Slow Food, Slow Medicine, Gentle Emergence

Slow Food, Slow Medicine, Gentle Emergence
Slow Food, Slow Medicine, Gentle Emergence

YOUR STORY: It's a great time of year to spend the day preparing and slow-cooking a melt-in-the-mouth beef casserole. And then to enjoy the delicious comfort food over a long, slow meal with family and friends.

That's "slow food," right?

Well, no, not really. The Slow Food movement is not so much about slowly cooked and eaten food, as it is about linking the pleasure of eating well with a commitment to local communities who produce food in a sustainable way and without exploiting people or the environment. This is a progressive step, driven by a desire to be more responsible consumers.

Slow Food is just one of many groups that comprise the Slow Movement, a cultural revolution that advocates a shift toward slowing down life's pace to allow time to re-evaluate current practices, consider local and global ramifications, take personal responsibility and make connections with people. These are aims and activities not always done at such a slow pace!

There is Slow Education, Slow Gardening, Slow Media, Slow Travel, Slow Parenting, Slow Ageing, Slow Church, Slow Counselling, Slow Fashion, Slow Goods, Slow Science, Slow Technology and Slow Medicine. And that's just a sample.

These groups challenge the status quo. And it seems they are having a positive impact.

Could their stance help to bring a new awareness that good isn't necessarily a finite resource but can be made available for everyone, as we seek more meaningful outcomes?

This is what I have found in my own experience. And I have learned that there's no real progress in any field unless it leads thought in a more thoughtful, spiritual direction. In relation to healthy ageing, for instance, the importance of spirituality, joyous pursuits and beautiful surroundings are gaining acknowledgement as being integral to health throughout our lives.

"Every step of progress is step more spiritual," writes the discoverer of scientific Christianity, Mary Baker Eddy. And she is not alone in thinking that.

Dr Michael Finkelstein, in his 2015 book about integrative - or "Slow" - medicine wrote about our need for a model of healing where the objective is not to end a particular symptom, but to modify the entire mental, emotional, psycho-spiritual, and social system. He found, like Eddy had before him, that when he added the metaphysical or spiritual aspect of health to his treatment, it helped his patients in ways he'd never imagined. He found that thought, or consciousness, had to change first to affect healing.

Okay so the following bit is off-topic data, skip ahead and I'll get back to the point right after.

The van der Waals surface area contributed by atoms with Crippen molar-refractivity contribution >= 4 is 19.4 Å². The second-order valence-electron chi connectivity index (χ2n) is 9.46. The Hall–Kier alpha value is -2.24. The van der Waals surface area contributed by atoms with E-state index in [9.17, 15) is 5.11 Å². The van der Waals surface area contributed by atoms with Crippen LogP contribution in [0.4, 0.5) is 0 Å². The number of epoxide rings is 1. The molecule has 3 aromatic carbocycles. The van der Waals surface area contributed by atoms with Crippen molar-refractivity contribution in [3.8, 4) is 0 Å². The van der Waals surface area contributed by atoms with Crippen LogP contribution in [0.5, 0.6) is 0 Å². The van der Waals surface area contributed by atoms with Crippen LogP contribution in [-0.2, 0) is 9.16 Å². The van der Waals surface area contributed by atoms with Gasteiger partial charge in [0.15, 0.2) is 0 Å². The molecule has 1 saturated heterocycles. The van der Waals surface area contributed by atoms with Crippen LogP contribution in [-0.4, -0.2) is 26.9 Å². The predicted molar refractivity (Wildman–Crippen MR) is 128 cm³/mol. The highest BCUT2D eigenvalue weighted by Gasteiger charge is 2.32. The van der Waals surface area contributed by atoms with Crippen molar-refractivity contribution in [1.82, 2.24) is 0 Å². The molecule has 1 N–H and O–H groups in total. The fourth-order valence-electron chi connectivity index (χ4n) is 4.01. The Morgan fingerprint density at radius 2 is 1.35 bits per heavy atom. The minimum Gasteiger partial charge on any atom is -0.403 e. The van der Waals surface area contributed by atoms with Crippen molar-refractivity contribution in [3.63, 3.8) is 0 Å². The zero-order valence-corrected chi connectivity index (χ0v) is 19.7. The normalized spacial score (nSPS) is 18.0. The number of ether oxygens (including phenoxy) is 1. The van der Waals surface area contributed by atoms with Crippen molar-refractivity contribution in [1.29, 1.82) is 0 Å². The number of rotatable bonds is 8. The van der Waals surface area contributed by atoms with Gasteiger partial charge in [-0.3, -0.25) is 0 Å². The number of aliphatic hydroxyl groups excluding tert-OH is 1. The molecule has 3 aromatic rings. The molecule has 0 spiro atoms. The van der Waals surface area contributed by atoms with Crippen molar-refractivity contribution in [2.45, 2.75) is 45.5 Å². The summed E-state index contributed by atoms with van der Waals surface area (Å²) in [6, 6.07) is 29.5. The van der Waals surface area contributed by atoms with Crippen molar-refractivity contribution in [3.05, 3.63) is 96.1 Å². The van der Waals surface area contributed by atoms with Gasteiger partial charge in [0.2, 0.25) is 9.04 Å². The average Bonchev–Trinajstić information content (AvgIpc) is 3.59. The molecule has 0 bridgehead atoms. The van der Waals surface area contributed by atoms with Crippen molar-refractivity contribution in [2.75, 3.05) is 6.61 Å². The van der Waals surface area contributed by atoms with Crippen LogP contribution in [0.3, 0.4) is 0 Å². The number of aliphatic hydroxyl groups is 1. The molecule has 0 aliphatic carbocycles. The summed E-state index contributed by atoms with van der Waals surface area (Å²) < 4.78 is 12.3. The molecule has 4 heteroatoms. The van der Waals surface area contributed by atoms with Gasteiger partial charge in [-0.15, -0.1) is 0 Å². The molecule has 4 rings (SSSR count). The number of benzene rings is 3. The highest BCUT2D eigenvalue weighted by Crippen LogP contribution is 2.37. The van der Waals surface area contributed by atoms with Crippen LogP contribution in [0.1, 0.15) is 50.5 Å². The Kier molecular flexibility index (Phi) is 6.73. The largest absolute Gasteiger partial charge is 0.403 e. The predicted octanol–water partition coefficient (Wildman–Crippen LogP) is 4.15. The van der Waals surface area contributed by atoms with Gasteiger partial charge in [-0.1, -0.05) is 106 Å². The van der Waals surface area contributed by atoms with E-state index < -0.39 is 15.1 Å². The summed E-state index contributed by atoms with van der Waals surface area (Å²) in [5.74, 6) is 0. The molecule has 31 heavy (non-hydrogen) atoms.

That makes sense to me. Increasingly valuing intelligent decision-making over thoughtless reactions lead us from a restricted, lowly, self-centred universe to one of unlimited, more loving, possibilities.

Here's a few ways you can prove the health benefits of "Slow:"


I've found that becoming conscious of the spiritual idea of universal goodness and divine Love can rest me more than hours of extra sleep, and relaxes me more than time in front of the TV. And it can be healing! Last week, dwelling on these prayerful thoughts coincided with the sudden cessation of a cold that had been hanging around for a while.


When we feel connected to our neighbour - whether at the football stadium, in traffic or even watching parliament - we also feel a sense of wholeness. Jesus implied that our connectedness with others is inseparable from our connection to a universal source - divine Life, Truth and Love - and so cherishing that divine connection can lead us to right connections with others.


As if to acknowledge the new model of medicine evolving, on July 7 the renowned medical publication, the Lancet, launched a series of articles on the relationship of faith and spirituality to health for the very first time in history. Over many years I have consistently found that faith which leads to spiritual understanding has helped me take better care of my wellbeing.

By slowing down our lives in this way, we can emerge gently from the limited view of health as purely physical, to a better view of ourselves and our universe as spiritual and essentially good. You can become the boss of your health!

A milestone for me, while still a young woman, was the healing of destructive criticism of myself and others that had kept me downbeat for many years. "…when your eye (your conscience) is sound and fulfilling its office, your whole body is full of light;" Jesus said. (Luke 11:34)

The "Slow" revolution encourages us to do "everything as well as possible, instead of as fast as possible". That's sound advice. As we take some "slow" time to more thoughtfully and spiritually weigh our actions we'll surely find a healthier, happier planet emerging into view.

My own spiritual practice of Christian Science has helped me so much, I'm curious to see how the elements involved are being recognised and implemented in society

Topics:  ageing community consumers faith health intelligence medicine progress slow spirituality thoughts

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